Many different factors can affect the uniformity of the light produced at the substrate level. For example, the uniformity is dependent on factors such as the presence of a diaphragm e.g. so called REMA (reticle masking) blades, films formed on optical elements e.g. anti-reflective coatings, water, organic films formed on the illuminator, back reflections and contamination. Therefore, it is desirable if the effect of these factors on the light distribution at substrate level can be minimised.

It is known to place devices in the path of the employed radiation beam to vary the light intensity incident on the reticle. For example, U.S. Pat. No. 5,486,896 uses a device which decreases the light intensity at the sides of the beam. This device has two diaphragms which intercept the edges of the beam. In one embodiment, small filter strips are placed on the inner edges of the diaphragm to create a smoother transition from light to dark at the edges of the beam.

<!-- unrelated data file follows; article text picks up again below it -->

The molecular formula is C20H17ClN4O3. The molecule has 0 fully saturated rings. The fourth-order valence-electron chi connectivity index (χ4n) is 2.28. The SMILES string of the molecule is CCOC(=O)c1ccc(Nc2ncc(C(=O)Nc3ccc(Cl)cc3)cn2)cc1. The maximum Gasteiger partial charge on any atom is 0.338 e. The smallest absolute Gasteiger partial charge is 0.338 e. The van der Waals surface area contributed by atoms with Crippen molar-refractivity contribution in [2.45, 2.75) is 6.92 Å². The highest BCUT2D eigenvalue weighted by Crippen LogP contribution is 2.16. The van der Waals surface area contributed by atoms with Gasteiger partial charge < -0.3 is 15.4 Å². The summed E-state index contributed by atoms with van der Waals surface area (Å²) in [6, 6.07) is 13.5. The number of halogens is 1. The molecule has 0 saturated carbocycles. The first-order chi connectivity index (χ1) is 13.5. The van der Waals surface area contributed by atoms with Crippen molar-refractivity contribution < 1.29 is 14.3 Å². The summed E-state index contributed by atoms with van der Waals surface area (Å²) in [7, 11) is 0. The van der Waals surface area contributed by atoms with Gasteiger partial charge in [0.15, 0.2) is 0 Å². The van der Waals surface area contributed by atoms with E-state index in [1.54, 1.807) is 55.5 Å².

This known device was designed to solve a problem which occurs in some scanning systems where the edges of the beam overlap when two adjacent sections of the wafer are scanned (so-called stitching problems). This results in overexposure at the edges of the scanning region.

The problems addressed by the present invention are far more complex and cannot be solved by just attenuating the light signal at the edges of the beam. The present invention is aimed at the requirement to modulate the spatial beam intensity along a given direction of the beam cross-section.

SUMMARY OF THE INVENTION